So here I am, and I'm just going to keep on navigating this 20th year of my life (too many of my friends are turning 20, now that's scary) and I'm going to try new things and hopefully read some scholarly articles (ha) and some more good books (yay). 

I got some advice recently. 

"You will find your passion; it creeps up on you like an itch and you don’t realize what it is until it’s turned into a full-blown fever.  I swear it’s not as painful as I just made it sound, but what I’m saying is that you will realize it when the time is right.  The important thing to do is never stop doing stuff."

I hope that's true. 

.

So I'm curious, of those 10 who might read this. What other passions do you have? 

Thursday, February 7, 2013

BR: Out of the Easy

by Ruta Sepetys

Thank you to Penguin Canada for inviting me to be a part of the Out of the Easy blog tour :)


Summary (goodreads)

It’s 1950, and as the French Quarter of New Orleans simmers with secrets, seventeen-year-old Josie Moraine is silently stirring a pot of her own. Known among locals as the daughter of a brothel prostitute, Josie wants more out of life than the Big Easy has to offer. She devises a plan get out, but a mysterious death in the Quarter leaves Josie tangled in an investigation that will challenge her allegiance to her mother, her conscience, and Willie Woodley, the brusque madam on Conti Street.

Josie is caught between the dream of an elite college and a clandestine underworld. New Orleans lures her in her quest for truth, dangling temptation at every turn, and escalating to the ultimate test.


**
My Expectations: Guys, I don't think I can express my love for the author's first YA books, Between Shades of Gray. Seriously high expectations for this one.
Delivery: Didn't really meet my expectations, but the high points were high.
Put-down-ability: 3.5/10
**

My Thoughts

First and foremost: I love Josie. There are a very limited number of characters I absolutely adore, I mean even some characters from my favourite books I just think are wonderfully written but I don’t love them. I loved Josie. She’s the perfect blend of smart, experienced, desperate, capable, and sympathetic, and a few chapters in I had to know what would happen to her. I was hooked on reading because I wanted to make sure she’d make it through okay. (Think the equally kick-ass Elliot North from For Darkness Shows the Stars by Diana Peterfreund).

Secondly, Ruta Sepetys writes absolutely beautifully. Her words weave a gorgeous, realistic world on the page and in my mind, I love her description of New Orleans in the 1950’s, everything from The Big Easy to the bookshop to Cokie’s car just came alive. Her dialogue was fantastic as well.

However, it pains me to say, that I had more than a few issues with this book—especially because I wanted desperately to love it after Between Shades of Gray. I feel the first two-thirds of the novel were especially strong, keeping me psyched for a grand finale but it was as if the carefully plotted, intricately detailed house of cards Sepetys created just…collapsed.  What happened? I’m still shaking my head over it; after a beautiful, delicious mystery was set up, it just, like, deflated. Random “emergencies” were pulled out of thin air, character deaths seemed to be used solely as a plot point, a romance I’m very unimpressed with… it was a mess. The mystery was resolved in an unsatisfyingly manner and loose ends were tied up hastily.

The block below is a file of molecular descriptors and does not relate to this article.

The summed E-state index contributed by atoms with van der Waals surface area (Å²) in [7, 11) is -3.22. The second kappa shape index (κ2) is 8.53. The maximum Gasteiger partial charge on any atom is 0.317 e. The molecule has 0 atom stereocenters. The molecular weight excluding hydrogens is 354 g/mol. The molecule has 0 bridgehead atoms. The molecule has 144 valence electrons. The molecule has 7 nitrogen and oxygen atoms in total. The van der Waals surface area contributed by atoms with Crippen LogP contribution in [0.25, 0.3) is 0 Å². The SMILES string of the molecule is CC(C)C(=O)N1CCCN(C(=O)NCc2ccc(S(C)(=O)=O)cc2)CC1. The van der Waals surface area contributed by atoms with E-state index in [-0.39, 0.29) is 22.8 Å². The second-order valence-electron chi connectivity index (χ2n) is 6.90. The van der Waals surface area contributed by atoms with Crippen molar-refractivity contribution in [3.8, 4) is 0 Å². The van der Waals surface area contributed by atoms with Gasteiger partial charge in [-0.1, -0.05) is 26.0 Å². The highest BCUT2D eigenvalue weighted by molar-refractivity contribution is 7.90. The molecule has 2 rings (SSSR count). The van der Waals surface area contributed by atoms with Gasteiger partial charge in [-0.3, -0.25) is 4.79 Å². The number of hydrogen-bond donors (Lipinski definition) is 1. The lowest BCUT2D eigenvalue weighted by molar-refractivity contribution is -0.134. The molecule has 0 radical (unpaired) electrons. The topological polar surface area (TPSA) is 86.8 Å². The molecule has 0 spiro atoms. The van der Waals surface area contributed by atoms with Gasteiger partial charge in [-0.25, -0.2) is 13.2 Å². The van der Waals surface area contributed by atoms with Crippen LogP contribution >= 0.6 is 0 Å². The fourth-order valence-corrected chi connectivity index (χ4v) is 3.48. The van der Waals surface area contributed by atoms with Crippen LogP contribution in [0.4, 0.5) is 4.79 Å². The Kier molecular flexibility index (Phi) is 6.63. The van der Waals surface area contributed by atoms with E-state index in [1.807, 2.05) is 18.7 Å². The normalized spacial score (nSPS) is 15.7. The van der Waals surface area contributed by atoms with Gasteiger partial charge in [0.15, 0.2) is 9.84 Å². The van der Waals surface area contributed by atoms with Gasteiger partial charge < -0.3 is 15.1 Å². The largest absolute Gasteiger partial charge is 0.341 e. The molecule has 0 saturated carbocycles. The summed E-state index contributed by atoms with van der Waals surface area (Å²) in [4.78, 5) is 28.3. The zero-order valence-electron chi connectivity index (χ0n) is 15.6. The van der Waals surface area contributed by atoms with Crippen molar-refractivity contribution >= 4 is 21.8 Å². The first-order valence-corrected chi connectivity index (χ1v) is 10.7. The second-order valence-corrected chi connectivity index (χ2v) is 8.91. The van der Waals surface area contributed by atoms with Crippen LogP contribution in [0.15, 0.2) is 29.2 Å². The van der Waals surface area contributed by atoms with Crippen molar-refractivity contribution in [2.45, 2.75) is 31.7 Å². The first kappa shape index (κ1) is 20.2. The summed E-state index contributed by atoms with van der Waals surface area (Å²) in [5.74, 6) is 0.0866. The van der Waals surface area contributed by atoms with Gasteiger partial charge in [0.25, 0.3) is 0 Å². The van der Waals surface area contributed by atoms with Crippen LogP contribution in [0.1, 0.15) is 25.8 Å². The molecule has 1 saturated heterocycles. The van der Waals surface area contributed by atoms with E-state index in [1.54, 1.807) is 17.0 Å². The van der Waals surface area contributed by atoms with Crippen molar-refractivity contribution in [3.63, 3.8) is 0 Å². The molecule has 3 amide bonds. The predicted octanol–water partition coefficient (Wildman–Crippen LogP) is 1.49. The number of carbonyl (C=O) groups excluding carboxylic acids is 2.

That all sounds quite harsh, but it might be because I’m still reeling from disappointment; Out of the Easy could have been so much better. Does anyone remember A Northern Light by Jennifer Donnelly? The stories are kind of similar, except that ending felt earned. This one did not.

The rest of the characters were hit-or-miss, I found the lack of redeeming qualities in Josie’s mother made her too one-dimensional, the love interests (damn you, love triangle) both lacked depth. On the other hand, I somehow ended up loving all the ladies of The Big Easy; Willie’s mix of evil stepmother/fairly godmother, Dora’s fascination with green, Sweety, Sadie, and well, maybe not that witch Evangeline. Also, Cokie was the best.

Ultimately, if Out of the Easy were a game of Texas Hold’em, you’ve got suited connectors in the hole, and the flop and turn have you drawing towards a straight flush. You’ve committed a ton of chips into the pot and well… the river kills ya. Nada.

Rating in HP Terms: Acceptable
Recommended for: fans of the author, historical fiction fans
Acknowledgements: 4/5

8/10 – because the qualities of the book that I loved are unbelievably well done—mainly the writing and Josie. Sepetys creates a setting that comes alive and writes a memorable, lovable heroine for readers to get behind. It starts of slow but delectable, builds up, but unfortunately, fails to deliver as I found the plot to ultimately be kind of a mess. I wish I had felt another way about this book; however, I’ll still be heavily recommending this read because I don’t think anyone should miss out on this novel. There are plenty of literary references and bookstore appreaciation that book lovers will adore :)


Out of the Easy will be released February 12, 2013!!